What’s Behind the Rise of Private Cellular Networks?

May 31, 2022
Private cellular networks off many advantages compared to other private network solutions such as LoRaWAN and Wi-Fi.

This video appeared on Electronic Design and has been published here with permission.

Check out more TechXchange Talks videos.

What you’ll learn

  • What is a private cellular network?
  • Where are private cellular networks used?
  • How to get starting building a private cellular network.
  • Can private and public cellular networks coexist?

Cellular technology offers many features such as low latency and high throughput. In the private space, the Citizens Broadband Radio Service (CBRS), also known as private cellular, brings these features to companies that might otherwise deploy technologies like Wi-Fi (Fig. 1). There are advantages to all of these wireless technologies, and many companies and environments can benefit from more than one.

Cellular network service providers normally employ licensed spectrum for their offerings (Fig. 2). The laws and bandwidth allocation differ by country. Generally, though, there's also shared spectrum and unlicensed spectrum that can be used for private cellular deployment. Unlicensed spectrum is used for other technologies like Wi-Fi, too.

I talked with Digi International’s Harald Remmert, CTO/Cellular Solutions, about private cellular applications, services, and deployment (watch the video above).

Deploying a cellular network tends to be more expensive than some alternatives because of the hardware involved and the coverage that's necessary. It may also include sublicensing spectrum depending on details like the area of deployment. The cost may actually be lower as this also depends on the bandwidth and latency required for an application.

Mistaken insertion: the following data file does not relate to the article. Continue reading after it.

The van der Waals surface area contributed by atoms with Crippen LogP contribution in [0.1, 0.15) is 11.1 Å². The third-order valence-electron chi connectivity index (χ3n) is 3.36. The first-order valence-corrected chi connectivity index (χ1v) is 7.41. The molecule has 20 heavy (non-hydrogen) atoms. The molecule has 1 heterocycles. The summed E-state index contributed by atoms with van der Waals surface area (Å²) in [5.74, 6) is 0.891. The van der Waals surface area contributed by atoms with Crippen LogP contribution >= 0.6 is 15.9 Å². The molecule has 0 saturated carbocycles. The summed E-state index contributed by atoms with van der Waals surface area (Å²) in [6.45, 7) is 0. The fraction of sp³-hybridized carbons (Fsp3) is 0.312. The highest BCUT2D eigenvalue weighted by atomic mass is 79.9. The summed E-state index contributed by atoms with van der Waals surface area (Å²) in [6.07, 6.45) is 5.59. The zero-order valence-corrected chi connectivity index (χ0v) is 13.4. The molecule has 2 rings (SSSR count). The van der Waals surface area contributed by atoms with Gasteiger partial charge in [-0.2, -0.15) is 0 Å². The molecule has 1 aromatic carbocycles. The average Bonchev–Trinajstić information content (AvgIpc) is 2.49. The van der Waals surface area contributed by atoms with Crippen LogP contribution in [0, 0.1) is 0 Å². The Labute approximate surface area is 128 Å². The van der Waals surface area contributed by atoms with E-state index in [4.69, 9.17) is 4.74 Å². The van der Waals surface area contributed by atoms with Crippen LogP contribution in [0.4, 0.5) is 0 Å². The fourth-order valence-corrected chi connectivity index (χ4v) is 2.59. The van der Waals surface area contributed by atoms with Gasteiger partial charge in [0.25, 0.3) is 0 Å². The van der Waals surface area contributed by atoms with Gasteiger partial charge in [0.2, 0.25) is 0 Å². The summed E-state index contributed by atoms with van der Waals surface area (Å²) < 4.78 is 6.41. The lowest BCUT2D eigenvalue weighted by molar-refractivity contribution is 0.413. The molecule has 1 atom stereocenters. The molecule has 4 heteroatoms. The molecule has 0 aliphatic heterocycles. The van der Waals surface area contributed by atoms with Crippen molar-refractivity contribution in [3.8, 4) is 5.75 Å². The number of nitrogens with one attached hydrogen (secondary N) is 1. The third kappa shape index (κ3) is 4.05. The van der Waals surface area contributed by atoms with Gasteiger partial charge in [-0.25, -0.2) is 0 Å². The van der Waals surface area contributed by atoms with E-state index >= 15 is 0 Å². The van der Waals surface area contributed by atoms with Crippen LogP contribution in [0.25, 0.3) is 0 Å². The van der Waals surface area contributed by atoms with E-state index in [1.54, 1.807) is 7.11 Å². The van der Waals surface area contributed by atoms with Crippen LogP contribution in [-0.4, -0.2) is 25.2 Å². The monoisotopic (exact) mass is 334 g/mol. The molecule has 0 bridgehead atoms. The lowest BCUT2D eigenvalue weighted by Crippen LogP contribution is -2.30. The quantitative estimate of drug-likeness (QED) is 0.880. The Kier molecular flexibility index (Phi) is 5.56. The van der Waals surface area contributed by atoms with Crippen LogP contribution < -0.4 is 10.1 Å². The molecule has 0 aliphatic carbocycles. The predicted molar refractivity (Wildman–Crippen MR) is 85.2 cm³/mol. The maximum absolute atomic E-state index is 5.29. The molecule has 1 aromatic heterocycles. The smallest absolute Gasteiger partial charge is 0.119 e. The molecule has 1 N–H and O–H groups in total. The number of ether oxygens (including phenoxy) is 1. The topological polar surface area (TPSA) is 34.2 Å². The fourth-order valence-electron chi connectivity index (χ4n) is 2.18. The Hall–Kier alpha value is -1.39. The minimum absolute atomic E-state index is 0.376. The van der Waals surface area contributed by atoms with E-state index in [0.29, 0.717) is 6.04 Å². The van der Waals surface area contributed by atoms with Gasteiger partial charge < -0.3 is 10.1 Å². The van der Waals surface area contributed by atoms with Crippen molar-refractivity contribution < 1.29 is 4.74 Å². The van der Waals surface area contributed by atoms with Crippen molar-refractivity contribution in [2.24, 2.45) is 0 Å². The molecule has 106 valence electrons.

The technology employed with private cellular networks is essentially the same as for providers of licensed spectrum. It's also possible for end nodes to support private as well as public cellular networks switching between them as necessary. A typical scenario might be trucks that operate within a company’s property with a switch to a public network as a vehicle leaves this area.

At the end of the video we talk about some of Digi International’s products that support private cellular networks. This includes the company’s Digi EX50, which brings private cellular support to enterprise environments (Fig. 3).

Digi International can help with planning and deployment in addition to providing network hardware. For industrial applications and environments, there are Dig IX10 and Digi WR31gateways (Fig. 4).

They address a wide range of private cellular solutions including rugged environments with the TX64 series (Fig. 5). These can be used in transportation applications such as trains.

Private cellular planning and deployment is similar to deploying a large Wi-Fi network, but the considerations and details tend to be different. Likewise, companies and developers need to examine the advantages and tradeoffs of private cellular networks to make sure they meet the needs of a particular application.